Porter Square Bookstore

The Museum was closed but not the Cambridge Main Library. I set off, but the going was nasty. The fine mist froze on my eyeglasses.  I decided to spend a happy hour in the local bookstore instead. Flowers, Chic and Cheap: Arrangements with Flowers from the Market or Backyard by Carlos Mota is a beautiful book with some arrangements that are very a la Constance Spry.


Thursday things were a bit better but I was glad that my son drove me to the conference center where NE Grows! was in full swing.  Our wonderful local company OESCO was there showing off all their wonderful tools and getting a lot of attention.

Botanical Interests Seeds

Botanical Interests Seeds is a fairly new, but excellent seed company.

Hart's Seeds

Hart’s Seeds is another good company, but they have been around for over 100 years.  All those seeds make me feel that spring will come.

Colleen Plimpton

But no more time for NE Grows!  The garden writers awaited.  I met Colleen Plimpton and bought her new book. It looks wonderful.  Our group shared lots of garden talk.  Lots of writing talk. Our speaker, Betty Mackey of B.B. Mackey Publishing,  gave us linformation about Print on Demand publishing. That’s POD. I am enjoying Who Does Your Garden Grow that Betty published. Now I feel au courant.

Passiflora gracilis

The meeting broke up a little earlier than I expected. If I hurried I could make it to the Museum of Natural History and see those Glass Flowers, made with lampwork techniques, by Leopold and Rudolph Blaschka, father and son, beginning in 1887 and ending in 1936. Their purpose was to enable Professor George Lincoln Goodale to teach botany with absolutely correct models. You will hear a lot more about the Blaschka flowers soon.  It was a full day! And today I will be home.

Snow and Ice – And Snow Again

Yellow Birch

For more Wordlessness, click here.

Most Viewed Posts 2010

As I review and renew in my garden, I thought I ought to look back at the year on the commonweeder.  The 5 most popular posts were not what I expected.

In February Mycotecture got many visitors – and continues to be visited.

In March the New York Times had an article about Femivores, women who love their chickens too much. Or something like that. I have chickens so I had to comment. Chickens – and their houses – are a popular topic on my blog – and elsewhere in the world.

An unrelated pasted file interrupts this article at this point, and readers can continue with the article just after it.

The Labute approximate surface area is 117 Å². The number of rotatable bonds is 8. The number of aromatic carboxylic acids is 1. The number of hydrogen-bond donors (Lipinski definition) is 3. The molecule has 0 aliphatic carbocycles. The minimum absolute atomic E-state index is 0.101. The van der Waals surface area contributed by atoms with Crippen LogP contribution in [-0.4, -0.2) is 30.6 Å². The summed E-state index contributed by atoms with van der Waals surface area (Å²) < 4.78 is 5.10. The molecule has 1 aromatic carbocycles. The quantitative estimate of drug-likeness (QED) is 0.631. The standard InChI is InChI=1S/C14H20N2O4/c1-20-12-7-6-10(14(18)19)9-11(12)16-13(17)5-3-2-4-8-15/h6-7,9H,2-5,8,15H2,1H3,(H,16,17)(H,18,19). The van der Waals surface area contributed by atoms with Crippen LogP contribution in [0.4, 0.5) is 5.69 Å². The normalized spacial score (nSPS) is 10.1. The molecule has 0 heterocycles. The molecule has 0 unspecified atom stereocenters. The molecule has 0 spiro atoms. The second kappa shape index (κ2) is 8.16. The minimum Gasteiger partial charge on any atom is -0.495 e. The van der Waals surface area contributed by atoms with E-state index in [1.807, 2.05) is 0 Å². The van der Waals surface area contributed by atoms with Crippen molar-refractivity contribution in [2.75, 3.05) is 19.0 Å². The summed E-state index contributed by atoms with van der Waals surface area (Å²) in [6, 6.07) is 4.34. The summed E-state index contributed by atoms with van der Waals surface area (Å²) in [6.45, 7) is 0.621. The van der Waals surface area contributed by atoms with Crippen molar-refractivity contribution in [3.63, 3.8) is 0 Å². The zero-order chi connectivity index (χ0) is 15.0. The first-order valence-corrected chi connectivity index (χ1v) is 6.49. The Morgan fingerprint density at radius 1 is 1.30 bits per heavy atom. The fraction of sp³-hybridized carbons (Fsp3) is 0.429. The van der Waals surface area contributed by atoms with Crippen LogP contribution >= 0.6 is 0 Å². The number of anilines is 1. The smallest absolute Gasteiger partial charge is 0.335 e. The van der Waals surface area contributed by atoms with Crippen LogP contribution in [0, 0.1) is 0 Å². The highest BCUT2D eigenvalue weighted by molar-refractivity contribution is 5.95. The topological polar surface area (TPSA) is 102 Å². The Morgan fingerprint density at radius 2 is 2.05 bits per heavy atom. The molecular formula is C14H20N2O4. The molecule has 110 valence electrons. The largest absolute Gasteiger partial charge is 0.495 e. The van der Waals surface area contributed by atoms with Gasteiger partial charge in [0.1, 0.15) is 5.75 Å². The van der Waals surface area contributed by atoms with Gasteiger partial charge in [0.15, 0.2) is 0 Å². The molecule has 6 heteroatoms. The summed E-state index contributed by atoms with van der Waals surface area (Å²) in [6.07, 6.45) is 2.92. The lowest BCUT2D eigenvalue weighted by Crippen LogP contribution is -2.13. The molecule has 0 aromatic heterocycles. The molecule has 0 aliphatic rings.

In July I went to Buffalo to meet with 70 other bloggers and tour the many wonderful gardens in readiness for the Buffalo Garden Walk. My post Mirrors in the Garden – A Trend? continues to get visitors.

Carol Dukes at Flower Hill Farm

In September I visited Carol Dukes at Flower Hill Farm. We are almost neighbors. It is no surprise to me that this post was so popular. Carol and her magnificent photos have many devoted fans.

Walden Pond

My Muse Day post in December was about our trip to Walden Pond the day after Thanksgiving. As a devoted fan of Henry David Thoreau I was happy that so many others wanted to share our visit. I never cease to thank Carolyngail for hosting Muse Day.

One popular post did not surprise me. In January my dear friend and mentor Elsa Bakalar passed away. In July we celebrated her life in her garden – and that month her garden, now tended by artist Scott Prior and his wife, was featured in Horticulture Magazine – with a nod back to the article that Elsa and I had published in Horticulture in 1986. Elsa’s life touched many gardeners, locally and across the country through her book and lecture tours.

2010 was a happy year for me on the commonweeder, with increasing readership, and I look forward to 2011 and the pleasures of the garden and garden friends with great anticipation.

Another Winner!

Chosen by a random number generator Ellen Sousa of Turkey Hill Brook Farm is the winner of Recipes from the Root Cellar!  In her comment she mentions that there is a passageway between her garage and basement that maintains a consistent temperature that allows her to store winter vegetables so she’ll be able to put this cookbook to good use. Congratulations, Ellen.  I will get Ellen’s address and send this book right out. I’m sure she will find a some recipes perfect for the holidays.

Ellen will be celebrating the publication of her own book, The New England Habitat Natural Garden, this spring. Two hoorays and congratulations to Ellen.

Don’t forget, tomorrow there will be my third Giveaway – of particular interest to those who have, or want to have, a beautiful perennial garden.

Thank you Storey Publishing for being so generous and helping me celebrate my third blogoversary.